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Mike Redmond Column

Please refer to the Mike Redmond Column main page for columns published in other issues.
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 Indiana ... So Close to the Bottom?

Maybe you saw the story that showed Indiana ranking 45th out of the 50 states, in terms of well-being.

And maybe your reaction was like mine, which is to say: Yikes.

I had no idea this was such a rotten place. I didn’t know how miserable I really was.

According to the people who did the measuring, Indiana placed in the bottom half – sometimes frighteningly close to the bottom itself – in several categories. We were:

        * 29th in access to basic necessities -- food, shelter, and healthcare, and a safe and satisfying place to live.

        * 35th in physical health (although another category indicates that ranking probably won’t last).

        * 42nd in life evaluation – where you are now compared to where you think you’ll be five years from now.

        * 43rd in emotional health. About the best you can say for that is it isn’t 44th.

        * 45th in work satisfaction and environment.

        * 48th (OUCH) in healthy behavior. Although I know several people who would rise up, coughing and wheezing, Marlboro in one hand and Bud in the other, to disagree. After which they’d walk past the gym to argue some more over Big Macs.

And so we wind up 45th.

Which, of course, is better than 46th (Arkansas), Ohio (47th), Mississippi (48th, which may be something of an improvement), Kentucky (49th), and West Virginia (50th, but please don’t say anything smart-alecky about it to my friends who grew up there – dang, those people are touchy).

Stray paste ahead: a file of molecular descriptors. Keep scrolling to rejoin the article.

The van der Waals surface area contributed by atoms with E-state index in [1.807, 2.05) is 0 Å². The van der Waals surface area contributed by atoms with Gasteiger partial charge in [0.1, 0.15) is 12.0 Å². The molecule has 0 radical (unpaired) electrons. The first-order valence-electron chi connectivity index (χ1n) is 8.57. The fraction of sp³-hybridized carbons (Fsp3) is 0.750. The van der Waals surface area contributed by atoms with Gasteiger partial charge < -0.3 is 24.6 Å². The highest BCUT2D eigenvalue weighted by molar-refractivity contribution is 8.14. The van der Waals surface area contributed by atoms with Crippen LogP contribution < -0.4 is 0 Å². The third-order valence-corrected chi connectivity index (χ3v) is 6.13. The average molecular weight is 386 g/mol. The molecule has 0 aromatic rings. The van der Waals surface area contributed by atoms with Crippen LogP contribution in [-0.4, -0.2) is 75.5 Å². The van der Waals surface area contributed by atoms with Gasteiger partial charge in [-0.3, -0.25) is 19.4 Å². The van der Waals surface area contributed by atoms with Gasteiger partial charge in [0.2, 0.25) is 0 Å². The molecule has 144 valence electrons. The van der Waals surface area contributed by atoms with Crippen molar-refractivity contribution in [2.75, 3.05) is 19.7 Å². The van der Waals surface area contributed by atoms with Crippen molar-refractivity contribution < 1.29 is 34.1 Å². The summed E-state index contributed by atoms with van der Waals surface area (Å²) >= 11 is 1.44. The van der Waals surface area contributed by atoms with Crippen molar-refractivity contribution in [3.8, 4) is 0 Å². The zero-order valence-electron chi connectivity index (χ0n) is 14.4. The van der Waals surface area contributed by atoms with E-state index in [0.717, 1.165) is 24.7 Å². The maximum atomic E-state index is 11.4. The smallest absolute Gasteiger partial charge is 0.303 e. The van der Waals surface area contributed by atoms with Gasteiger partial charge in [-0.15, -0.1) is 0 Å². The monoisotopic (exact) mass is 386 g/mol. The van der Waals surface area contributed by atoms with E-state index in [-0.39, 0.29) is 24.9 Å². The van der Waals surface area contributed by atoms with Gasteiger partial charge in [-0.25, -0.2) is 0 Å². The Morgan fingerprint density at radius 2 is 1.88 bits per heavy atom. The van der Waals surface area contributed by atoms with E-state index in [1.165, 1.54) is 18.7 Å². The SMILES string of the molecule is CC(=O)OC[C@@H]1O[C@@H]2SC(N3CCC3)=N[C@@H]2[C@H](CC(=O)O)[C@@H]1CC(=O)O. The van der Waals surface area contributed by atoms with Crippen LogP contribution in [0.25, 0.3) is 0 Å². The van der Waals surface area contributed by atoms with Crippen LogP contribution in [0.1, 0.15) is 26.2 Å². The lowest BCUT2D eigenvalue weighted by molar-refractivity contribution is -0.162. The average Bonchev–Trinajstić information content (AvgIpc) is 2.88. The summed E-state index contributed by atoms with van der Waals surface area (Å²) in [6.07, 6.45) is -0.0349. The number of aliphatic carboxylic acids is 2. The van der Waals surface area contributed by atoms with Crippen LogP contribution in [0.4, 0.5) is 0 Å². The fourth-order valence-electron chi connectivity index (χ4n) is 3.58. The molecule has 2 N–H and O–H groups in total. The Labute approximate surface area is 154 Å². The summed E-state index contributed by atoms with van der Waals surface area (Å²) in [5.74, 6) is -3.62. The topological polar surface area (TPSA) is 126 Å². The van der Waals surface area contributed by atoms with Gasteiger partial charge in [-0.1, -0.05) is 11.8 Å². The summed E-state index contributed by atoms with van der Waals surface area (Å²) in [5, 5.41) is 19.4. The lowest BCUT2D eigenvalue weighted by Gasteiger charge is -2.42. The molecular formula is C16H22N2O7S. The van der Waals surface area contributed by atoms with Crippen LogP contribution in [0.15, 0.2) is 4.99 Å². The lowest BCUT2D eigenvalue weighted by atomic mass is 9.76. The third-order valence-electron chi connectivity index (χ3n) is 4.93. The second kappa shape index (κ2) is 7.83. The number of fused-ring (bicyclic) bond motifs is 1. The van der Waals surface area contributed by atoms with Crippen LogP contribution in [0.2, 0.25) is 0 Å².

Now, a word of caution: During my days as a newspaper reporter, I went out on enough Man-On-The-Street stories (also known as Editor’s Desperation, or Interviewing The Unwilling) to know that, in general, people tend to answer surveys in the negative. Even when the question begs a positive answer (“So, how do you feel about gorgeous spring weather?”) they’ll find a way to ac-cent-u-ate the negative (“It’s great, except for the tornadoes.”)

Personally, I find it hard to believe that Michigan (41st) outranks us. I mean, we still have some factories open. And Missouri (42nd)? I’ve been to places in Missouri where I am pretty sure everyone was named Jethro or Ellie May, and they had the unmitigated temerity to use the word “Hoosier” as a pejorative meaning “hick.

I do find some good news in the survey, through. Number one, it gives us a pretty good road map toward making this state a better place to live. The problem there is that so many of the people who have that power – those jokers we like to call legislators come to mind – are constitutionally incapable of consulting a road map, much less pulling over and asking for directions.

And keep in mind that the five highest ranked states had scores that weren’t all that far from those on the bottom, and are pretty much no-brainers anyway.

Minnesota, in fifth place, has moose, and any place with moose is a good place. Colorado is fourth, with its abundance of scenery and rich people. Coming in third is Wyoming, and – OK, that one I don’t understand. Hawaii is second, which I think warrants a resounding “Duh.”

And the happiest state in the union is Utah. Of course it is. And if that’s a mystery to you, just consider this:

When did you last see a frowning Osmond?




© 2009 Mike Redmond. All Rights Reserved.